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March 19, 2010

IEC Fusion Problem that was Overcome Back in 2008

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The NMSBA (The New Mexico Small Business Assistance) Program helped EMC2 Fusion to access LANL’s (Los Alamos National Lab) sophisticated science and technology expertise, which is normally out of reach for a small technology company.

(H/T JohnFul in TalkPolywell)

Energy Matter Conversion Corporation (EMC2) is a research and development company that is working toward the creation of radiation-free and cost-effective fusion power. If successful, the company will create a fusion power system that would dramatically change the face of power generation worldwide.

EMC2 had reached an impasse in their design caused by a device failure in which the plasma arced and lost confinement. This flaw happened so quickly the company needed specialized equipment and expertise to diagnose the issue and maintain the timeliness of their development plans.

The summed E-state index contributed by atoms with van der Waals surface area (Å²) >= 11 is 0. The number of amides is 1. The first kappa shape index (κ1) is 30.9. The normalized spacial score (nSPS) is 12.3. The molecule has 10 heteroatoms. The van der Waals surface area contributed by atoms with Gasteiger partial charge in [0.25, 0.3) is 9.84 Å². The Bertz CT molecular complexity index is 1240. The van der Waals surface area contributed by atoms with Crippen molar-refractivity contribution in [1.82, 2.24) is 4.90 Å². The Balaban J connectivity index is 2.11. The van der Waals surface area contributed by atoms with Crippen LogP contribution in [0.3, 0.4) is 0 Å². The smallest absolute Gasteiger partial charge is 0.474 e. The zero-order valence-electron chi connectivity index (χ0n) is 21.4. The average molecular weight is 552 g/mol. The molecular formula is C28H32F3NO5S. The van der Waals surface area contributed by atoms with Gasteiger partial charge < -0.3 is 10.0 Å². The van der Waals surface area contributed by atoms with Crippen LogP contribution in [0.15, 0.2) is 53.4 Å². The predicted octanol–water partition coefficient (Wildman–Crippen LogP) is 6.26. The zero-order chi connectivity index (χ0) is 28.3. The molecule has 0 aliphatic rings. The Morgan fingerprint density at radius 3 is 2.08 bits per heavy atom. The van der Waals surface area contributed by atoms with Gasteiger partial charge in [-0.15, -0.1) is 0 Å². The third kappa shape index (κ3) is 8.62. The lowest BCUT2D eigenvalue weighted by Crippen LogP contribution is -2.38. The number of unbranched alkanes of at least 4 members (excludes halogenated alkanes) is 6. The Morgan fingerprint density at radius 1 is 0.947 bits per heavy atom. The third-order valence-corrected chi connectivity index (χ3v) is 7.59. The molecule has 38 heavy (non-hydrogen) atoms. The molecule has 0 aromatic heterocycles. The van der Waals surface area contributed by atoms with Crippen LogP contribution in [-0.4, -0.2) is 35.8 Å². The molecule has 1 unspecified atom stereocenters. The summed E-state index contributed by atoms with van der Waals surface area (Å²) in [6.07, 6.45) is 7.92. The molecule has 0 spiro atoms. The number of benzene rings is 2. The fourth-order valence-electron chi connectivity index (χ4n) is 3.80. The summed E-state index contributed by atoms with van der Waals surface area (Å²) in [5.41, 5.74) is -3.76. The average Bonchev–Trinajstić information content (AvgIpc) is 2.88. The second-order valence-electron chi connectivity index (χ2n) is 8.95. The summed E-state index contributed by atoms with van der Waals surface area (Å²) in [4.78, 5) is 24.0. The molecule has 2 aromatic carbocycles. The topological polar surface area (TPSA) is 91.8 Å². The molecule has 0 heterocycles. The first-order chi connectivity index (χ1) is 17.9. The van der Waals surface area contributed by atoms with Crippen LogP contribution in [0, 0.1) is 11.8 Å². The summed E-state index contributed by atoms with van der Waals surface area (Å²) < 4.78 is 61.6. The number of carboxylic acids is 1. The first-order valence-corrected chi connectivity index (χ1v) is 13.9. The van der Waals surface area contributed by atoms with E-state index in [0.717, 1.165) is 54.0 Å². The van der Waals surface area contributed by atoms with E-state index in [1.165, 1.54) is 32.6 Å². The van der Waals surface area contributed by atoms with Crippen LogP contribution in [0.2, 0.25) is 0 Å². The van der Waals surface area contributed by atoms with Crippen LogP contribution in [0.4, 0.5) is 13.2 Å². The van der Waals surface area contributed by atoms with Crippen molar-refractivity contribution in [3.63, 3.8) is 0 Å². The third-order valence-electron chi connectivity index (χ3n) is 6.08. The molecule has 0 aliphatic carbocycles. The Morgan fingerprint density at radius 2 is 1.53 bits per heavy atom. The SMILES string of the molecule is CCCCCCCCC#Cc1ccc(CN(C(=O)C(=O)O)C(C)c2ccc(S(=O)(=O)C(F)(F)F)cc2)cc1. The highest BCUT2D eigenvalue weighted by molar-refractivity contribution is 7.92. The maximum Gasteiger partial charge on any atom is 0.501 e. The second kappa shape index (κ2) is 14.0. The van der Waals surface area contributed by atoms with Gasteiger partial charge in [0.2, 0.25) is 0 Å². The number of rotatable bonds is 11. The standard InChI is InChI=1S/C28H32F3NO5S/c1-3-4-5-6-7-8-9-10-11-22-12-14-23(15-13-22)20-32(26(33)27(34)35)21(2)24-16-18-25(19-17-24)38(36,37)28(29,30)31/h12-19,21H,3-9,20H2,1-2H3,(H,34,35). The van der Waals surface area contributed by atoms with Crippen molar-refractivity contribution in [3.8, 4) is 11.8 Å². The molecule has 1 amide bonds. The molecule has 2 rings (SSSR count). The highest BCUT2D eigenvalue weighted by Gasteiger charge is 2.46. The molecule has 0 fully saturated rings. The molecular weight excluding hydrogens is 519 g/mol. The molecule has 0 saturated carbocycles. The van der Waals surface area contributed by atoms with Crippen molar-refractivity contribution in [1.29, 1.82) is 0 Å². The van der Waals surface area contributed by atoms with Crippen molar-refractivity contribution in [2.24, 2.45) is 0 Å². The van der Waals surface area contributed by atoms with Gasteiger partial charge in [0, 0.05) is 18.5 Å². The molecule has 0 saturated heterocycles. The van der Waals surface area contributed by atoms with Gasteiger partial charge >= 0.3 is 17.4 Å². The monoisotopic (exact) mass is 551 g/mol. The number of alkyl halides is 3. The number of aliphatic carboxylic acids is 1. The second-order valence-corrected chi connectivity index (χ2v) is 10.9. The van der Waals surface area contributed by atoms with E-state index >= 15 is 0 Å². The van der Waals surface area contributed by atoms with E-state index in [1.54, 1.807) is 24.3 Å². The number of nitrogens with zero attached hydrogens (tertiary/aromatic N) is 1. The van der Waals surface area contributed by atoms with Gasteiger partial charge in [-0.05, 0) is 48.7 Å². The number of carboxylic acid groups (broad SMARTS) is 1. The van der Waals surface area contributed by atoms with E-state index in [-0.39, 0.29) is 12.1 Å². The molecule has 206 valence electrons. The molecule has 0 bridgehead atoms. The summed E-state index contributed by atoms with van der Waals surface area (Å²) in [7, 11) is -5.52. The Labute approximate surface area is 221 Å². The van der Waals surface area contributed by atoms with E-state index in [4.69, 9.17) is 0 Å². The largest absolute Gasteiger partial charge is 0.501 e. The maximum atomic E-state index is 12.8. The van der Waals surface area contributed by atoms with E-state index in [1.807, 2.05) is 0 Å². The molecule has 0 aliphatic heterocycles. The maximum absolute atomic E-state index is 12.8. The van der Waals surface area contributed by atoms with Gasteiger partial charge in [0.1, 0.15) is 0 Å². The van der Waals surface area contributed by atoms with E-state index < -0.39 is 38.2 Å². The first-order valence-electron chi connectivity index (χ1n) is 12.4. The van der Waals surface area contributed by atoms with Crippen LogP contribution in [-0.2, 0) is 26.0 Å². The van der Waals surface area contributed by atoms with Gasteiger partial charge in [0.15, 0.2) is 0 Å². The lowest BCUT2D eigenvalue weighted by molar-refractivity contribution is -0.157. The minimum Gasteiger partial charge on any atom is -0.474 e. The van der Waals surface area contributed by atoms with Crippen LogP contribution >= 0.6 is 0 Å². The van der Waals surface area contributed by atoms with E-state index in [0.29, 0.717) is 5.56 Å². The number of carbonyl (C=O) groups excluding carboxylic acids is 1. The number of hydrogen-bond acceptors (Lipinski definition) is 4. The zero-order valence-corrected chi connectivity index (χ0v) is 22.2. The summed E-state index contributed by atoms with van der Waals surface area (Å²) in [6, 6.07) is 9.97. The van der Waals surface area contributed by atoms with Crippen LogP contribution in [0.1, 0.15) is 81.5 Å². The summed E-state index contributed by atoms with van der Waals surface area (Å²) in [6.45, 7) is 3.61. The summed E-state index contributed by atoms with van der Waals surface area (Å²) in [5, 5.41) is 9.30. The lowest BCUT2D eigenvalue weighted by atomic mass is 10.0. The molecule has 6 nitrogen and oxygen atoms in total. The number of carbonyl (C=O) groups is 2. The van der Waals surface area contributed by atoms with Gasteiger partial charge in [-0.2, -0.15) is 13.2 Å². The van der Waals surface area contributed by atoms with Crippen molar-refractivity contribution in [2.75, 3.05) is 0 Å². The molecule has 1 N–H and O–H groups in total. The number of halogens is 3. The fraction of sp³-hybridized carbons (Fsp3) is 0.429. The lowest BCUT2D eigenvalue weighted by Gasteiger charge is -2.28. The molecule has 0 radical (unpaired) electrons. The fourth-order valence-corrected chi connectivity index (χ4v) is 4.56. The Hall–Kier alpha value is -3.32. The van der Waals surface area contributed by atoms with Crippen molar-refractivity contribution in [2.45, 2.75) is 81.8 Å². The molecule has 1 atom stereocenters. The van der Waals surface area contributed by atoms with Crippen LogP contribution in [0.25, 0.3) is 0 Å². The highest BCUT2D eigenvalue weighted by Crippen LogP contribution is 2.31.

Glen Wurden (LANL), Fusion Energy Sciences Program Manager, is an experimental plasma physicist and team leader of the magnetic fusion experimental team. Dr. Wurden’s unique expertise in analysis identified the problem. He used high speed cameras to photograph the fusion reaction and capture images that allowed them to visualize the dynamics of the device failure. He also applied light monitors and a spectrometer to identify impurities that were interfering in the fusion reaction.

The NMSBA Program helped to save EMC2 six months to a year in their development cycle by identifying the technical flaw in only two weeks. Identification of the problem saved the company nearly 30% of their
annual budget. The cost savings will enable EMC2 to hire two more employees and continue with plans to add five more jobs next year. The NMSBA Program has kept a valuable project from stalling. EMC2 is moving
forward on plans to construct a $30 million dollar prototype.

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